Washington. -- A year ago I was halfway through my final session in the Maryland General Assembly. Now I am three-quarters of the way through my first 100 days in the U.S. Congress. I am proud to be a member of the House of Representatives, and to be a participant in a time of such historic change. Still, there are things I miss about the House of Delegates -- the general informality, the spirit of cooperation and, of course, the many friends of both parties who still serve there.
On the surface, the two Houses appear to be quite similar -- especially in the wake of the 1994 elections. Both were transformed by a tremendous turnover in membership. Both became more Republican as a result of the electorate's general dissatisfaction with incumbents, many of whom were Democrats.
Having served in both Houses, however, I find that the similarities end there. The bodies represent fundamentally different styles and legislative cultures.
The House of Delegates is a far more collegial place than its national counterpart. As a delegate I worked closely with the four Democratic committee chairmen with whom I served in Annapolis -- Joe Vallario, John Arnick, Danny Long and Bill Horne. Because of the prevailing spirit of comity, we cooperated to such an extent that our differences in party affiliation were largely irrelevant. Rare were the cases when a bill died as a result of the sponsor's party identification alone.
On Capitol Hill, party politics dictate everything. While many Democrats have supported the major tenets of the Republican "Contract with America," most old-guard liberals, especially those from the Northeast and Midwest, have opposed the new majority's reform efforts -- even those enjoying vast bipartisan support among the American people. The ideological gulf that separates the two parties has prevented the pragmatic problem-solving that is usual in Annapolis from taking root in Washington. When politics dominate the legislative agenda, qual-ity representation suffers.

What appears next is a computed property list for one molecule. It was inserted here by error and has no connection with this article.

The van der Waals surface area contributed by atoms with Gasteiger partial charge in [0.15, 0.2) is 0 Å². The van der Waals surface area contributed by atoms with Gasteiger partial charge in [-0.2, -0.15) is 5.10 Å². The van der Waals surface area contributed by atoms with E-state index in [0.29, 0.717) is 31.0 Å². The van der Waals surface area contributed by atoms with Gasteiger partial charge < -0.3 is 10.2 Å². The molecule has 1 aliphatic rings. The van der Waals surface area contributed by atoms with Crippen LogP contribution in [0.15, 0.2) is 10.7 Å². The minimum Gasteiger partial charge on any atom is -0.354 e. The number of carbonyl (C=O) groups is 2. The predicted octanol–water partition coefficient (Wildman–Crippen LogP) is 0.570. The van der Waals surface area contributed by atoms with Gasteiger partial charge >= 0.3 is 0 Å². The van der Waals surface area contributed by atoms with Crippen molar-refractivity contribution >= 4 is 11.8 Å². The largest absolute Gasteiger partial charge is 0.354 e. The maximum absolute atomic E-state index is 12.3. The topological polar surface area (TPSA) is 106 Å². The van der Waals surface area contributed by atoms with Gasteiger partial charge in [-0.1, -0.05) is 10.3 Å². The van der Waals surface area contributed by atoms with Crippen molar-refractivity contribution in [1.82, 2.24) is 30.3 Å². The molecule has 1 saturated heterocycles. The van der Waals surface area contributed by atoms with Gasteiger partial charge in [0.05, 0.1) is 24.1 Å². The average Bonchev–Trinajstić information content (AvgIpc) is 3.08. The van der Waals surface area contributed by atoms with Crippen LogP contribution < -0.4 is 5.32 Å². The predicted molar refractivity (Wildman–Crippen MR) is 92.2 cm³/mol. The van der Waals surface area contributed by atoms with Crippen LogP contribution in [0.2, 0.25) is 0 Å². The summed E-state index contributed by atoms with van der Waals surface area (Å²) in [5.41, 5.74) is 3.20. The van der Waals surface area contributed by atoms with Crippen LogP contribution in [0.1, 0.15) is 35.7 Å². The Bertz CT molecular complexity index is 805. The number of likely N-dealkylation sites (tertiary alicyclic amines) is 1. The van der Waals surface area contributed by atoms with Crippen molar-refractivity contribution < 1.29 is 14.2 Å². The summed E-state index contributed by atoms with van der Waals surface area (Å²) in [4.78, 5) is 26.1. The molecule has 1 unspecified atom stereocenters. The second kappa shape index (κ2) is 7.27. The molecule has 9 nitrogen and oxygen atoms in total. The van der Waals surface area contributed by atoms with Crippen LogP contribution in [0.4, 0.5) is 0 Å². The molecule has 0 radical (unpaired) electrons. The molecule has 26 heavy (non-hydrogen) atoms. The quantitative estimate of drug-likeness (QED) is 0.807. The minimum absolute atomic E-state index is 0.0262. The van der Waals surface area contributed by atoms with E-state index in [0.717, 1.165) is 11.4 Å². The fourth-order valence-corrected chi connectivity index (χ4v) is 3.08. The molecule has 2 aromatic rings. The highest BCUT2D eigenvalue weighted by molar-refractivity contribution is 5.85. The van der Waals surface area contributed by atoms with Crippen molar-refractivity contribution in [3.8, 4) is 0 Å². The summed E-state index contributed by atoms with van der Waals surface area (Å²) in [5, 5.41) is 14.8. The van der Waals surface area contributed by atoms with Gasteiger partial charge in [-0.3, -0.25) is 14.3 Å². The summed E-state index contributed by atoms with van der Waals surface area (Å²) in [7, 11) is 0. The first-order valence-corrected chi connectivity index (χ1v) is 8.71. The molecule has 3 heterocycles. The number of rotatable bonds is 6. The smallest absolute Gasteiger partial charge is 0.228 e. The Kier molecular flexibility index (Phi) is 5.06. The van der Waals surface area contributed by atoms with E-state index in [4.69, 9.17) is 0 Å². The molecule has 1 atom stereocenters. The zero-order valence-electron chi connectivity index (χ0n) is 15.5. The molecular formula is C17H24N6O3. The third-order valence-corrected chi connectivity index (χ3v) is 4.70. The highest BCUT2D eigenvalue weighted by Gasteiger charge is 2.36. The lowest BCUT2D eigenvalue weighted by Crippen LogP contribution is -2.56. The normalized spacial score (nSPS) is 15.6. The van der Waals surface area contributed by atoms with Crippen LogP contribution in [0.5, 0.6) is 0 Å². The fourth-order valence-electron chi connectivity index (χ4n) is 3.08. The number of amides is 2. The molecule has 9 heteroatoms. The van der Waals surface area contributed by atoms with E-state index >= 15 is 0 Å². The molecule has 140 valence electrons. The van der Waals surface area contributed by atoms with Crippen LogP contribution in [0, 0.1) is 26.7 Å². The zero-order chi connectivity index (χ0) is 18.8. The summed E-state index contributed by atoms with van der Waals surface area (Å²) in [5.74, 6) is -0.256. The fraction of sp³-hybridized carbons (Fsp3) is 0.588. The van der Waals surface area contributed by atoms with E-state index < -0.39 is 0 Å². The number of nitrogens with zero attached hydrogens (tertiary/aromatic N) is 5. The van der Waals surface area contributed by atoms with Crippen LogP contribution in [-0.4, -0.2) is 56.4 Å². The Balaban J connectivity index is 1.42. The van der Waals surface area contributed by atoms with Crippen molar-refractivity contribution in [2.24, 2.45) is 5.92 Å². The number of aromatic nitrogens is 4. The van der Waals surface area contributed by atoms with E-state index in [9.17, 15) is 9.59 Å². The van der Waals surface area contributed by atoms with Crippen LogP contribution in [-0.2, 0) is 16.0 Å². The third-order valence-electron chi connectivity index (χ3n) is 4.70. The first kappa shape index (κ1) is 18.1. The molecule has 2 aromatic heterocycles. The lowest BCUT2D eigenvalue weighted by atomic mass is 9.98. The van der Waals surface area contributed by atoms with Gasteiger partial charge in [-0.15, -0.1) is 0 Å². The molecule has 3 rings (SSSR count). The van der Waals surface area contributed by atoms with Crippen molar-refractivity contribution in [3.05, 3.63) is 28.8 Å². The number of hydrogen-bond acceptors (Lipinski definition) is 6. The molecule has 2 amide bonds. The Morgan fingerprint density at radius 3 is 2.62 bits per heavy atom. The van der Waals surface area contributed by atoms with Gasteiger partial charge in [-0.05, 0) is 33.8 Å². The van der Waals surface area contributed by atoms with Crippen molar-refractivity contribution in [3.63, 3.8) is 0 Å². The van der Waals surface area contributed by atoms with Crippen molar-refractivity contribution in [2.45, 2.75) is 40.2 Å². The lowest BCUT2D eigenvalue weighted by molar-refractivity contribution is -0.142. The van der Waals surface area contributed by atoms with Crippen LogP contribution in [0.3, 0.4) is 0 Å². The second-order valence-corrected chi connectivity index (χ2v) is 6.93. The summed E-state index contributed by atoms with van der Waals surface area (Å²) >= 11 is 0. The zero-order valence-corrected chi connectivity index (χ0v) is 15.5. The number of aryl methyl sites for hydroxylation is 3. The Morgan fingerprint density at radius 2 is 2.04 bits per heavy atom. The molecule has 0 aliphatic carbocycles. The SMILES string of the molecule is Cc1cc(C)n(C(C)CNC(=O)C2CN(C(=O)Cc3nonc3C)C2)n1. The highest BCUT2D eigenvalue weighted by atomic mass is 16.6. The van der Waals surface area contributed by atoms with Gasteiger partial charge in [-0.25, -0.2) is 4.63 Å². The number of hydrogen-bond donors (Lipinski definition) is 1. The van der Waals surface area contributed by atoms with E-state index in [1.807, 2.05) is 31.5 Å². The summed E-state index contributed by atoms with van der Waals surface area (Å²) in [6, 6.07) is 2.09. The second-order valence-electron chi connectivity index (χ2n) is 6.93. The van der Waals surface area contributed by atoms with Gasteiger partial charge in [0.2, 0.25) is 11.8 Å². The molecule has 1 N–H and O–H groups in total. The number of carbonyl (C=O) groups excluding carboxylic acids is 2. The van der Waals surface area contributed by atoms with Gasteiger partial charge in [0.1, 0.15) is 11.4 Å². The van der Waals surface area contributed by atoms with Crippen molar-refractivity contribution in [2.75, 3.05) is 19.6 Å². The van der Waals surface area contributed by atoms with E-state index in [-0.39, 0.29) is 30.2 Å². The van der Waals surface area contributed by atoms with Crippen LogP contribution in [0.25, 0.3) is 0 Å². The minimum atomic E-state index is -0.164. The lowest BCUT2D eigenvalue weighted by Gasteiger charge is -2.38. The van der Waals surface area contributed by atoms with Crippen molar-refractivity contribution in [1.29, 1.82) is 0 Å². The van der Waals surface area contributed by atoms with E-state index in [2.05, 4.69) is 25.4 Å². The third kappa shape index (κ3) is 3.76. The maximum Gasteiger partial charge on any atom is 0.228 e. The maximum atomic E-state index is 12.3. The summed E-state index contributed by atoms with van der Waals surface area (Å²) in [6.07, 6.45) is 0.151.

The role played by the two speakers is also very different. Speakers in the House of Delegates routinely yield a great deal of authority to committee chairs. Speaker Newt Gingrich keeps a far tighter rein on the legislative agenda in the House of Representatives. His power exceeds that of any predecessor since the legendary Speaker Sam Rayburn. An example of Mr. Gingrich's power is the Republican conference's recent vote to terminate funding for legislative-service organizations -- independent sources of power that had been a constant irritant for Speaker Tom Foley and the Democratic leadership of the 103rd Congress.
The media environment is another key difference. As a delegate I toiled in relative anonymity; only a few reporters from weekly papers in my district covered my activities. Personal interviews were rare. In Washington the press corps is 5,000 strong and journalists and politicians eye one another with institutional suspicion. We were warned repeatedly about the national press in our orientation period, and the warnings, based on my observations thus far, seem well advised.
Another major difference is the nature of staffs and of constituent relations. In Annapolis my "staff" consisted of a single part-time employee. Now I have 17 people working for me in five offices over three counties. Much of their time is spent responding to the hundreds of letters I receive per week -- a far cry from the relatively modest correspondence I received as a delegate.
The greatest differences are personal. As a delegate, I was recognized on my daily errands by only a relatively few people. Shortly after the November 8 election, I went out to a store in my neighborhood to buy picture frames and was stopped by seven different people, most of whom I did not know, who expressed support and best wishes. This happens regularly, and is vivid proof of the major impact television has had on the modern political environment.
The seven-day schedules and hectic nature of the first 100 days have reduced the amount of time I have to spend with my wife -- though I have promised her that Friday afternoons will be family time once the first hundred days are over. I also have less time to write personal notes and letters to constituents and supporters, a practice I began in Annapolis and plan to resume after the "Contract with America" has been passed.
None of the changes I encountered were completely unexpected. My time in Annapolis prepared me well to serve in ZTC the U.S. House. Indeed, I am one of the relatively few freshman members of the 104th Congress who has had legislative experience. Making use of this experience, I look forward to helping to make the two Houses more similar.
Robert L. Ehrlich Jr., a Republican, represents the Second Congressional District.